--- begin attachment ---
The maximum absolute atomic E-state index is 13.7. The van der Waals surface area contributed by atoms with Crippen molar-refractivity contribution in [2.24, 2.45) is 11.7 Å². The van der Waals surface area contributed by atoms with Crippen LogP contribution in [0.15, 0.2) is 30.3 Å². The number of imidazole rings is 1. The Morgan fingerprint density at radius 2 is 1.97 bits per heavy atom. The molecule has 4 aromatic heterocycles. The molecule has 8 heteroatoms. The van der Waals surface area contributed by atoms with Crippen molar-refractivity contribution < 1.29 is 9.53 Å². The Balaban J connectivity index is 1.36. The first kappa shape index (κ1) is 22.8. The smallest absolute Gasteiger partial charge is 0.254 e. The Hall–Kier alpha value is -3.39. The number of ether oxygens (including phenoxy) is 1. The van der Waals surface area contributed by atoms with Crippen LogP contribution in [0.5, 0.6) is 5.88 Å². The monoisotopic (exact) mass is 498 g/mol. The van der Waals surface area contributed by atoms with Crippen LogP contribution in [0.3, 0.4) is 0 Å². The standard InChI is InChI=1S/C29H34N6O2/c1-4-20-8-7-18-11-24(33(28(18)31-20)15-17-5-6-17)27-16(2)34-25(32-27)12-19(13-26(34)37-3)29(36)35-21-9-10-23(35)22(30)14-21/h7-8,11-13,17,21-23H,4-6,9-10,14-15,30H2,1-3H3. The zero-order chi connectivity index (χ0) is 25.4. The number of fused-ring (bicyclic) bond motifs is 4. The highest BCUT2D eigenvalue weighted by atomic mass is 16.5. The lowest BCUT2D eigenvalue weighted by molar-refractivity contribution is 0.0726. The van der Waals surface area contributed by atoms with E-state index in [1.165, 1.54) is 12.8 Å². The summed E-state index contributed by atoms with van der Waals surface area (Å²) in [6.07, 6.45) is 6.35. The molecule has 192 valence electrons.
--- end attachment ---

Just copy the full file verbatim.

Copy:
The maximum absolute atomic E-state index is 13.7. The van der Waals surface area contributed by atoms with Crippen molar-refractivity contribution in [2.24, 2.45) is 11.7 Å². The van der Waals surface area contributed by atoms with Crippen LogP contribution in [0.15, 0.2) is 30.3 Å². The number of imidazole rings is 1. The Morgan fingerprint density at radius 2 is 1.97 bits per heavy atom. The molecule has 4 aromatic heterocycles. The molecule has 8 heteroatoms. The van der Waals surface area contributed by atoms with Crippen molar-refractivity contribution < 1.29 is 9.53 Å². The Balaban J connectivity index is 1.36. The first kappa shape index (κ1) is 22.8. The smallest absolute Gasteiger partial charge is 0.254 e. The Hall–Kier alpha value is -3.39. The number of ether oxygens (including phenoxy) is 1. The van der Waals surface area contributed by atoms with Crippen LogP contribution in [0.5, 0.6) is 5.88 Å². The monoisotopic (exact) mass is 498 g/mol. The van der Waals surface area contributed by atoms with Crippen LogP contribution in [0.3, 0.4) is 0 Å². The standard InChI is InChI=1S/C29H34N6O2/c1-4-20-8-7-18-11-24(33(28(18)31-20)15-17-5-6-17)27-16(2)34-25(32-27)12-19(13-26(34)37-3)29(36)35-21-9-10-23(35)22(30)14-21/h7-8,11-13,17,21-23H,4-6,9-10,14-15,30H2,1-3H3. The zero-order chi connectivity index (χ0) is 25.4. The number of fused-ring (bicyclic) bond motifs is 4. The highest BCUT2D eigenvalue weighted by atomic mass is 16.5. The lowest BCUT2D eigenvalue weighted by molar-refractivity contribution is 0.0726. The van der Waals surface area contributed by atoms with E-state index in [1.165, 1.54) is 12.8 Å². The summed E-state index contributed by atoms with van der Waals surface area (Å²) in [6.07, 6.45) is 6.35. The molecule has 192 valence electrons.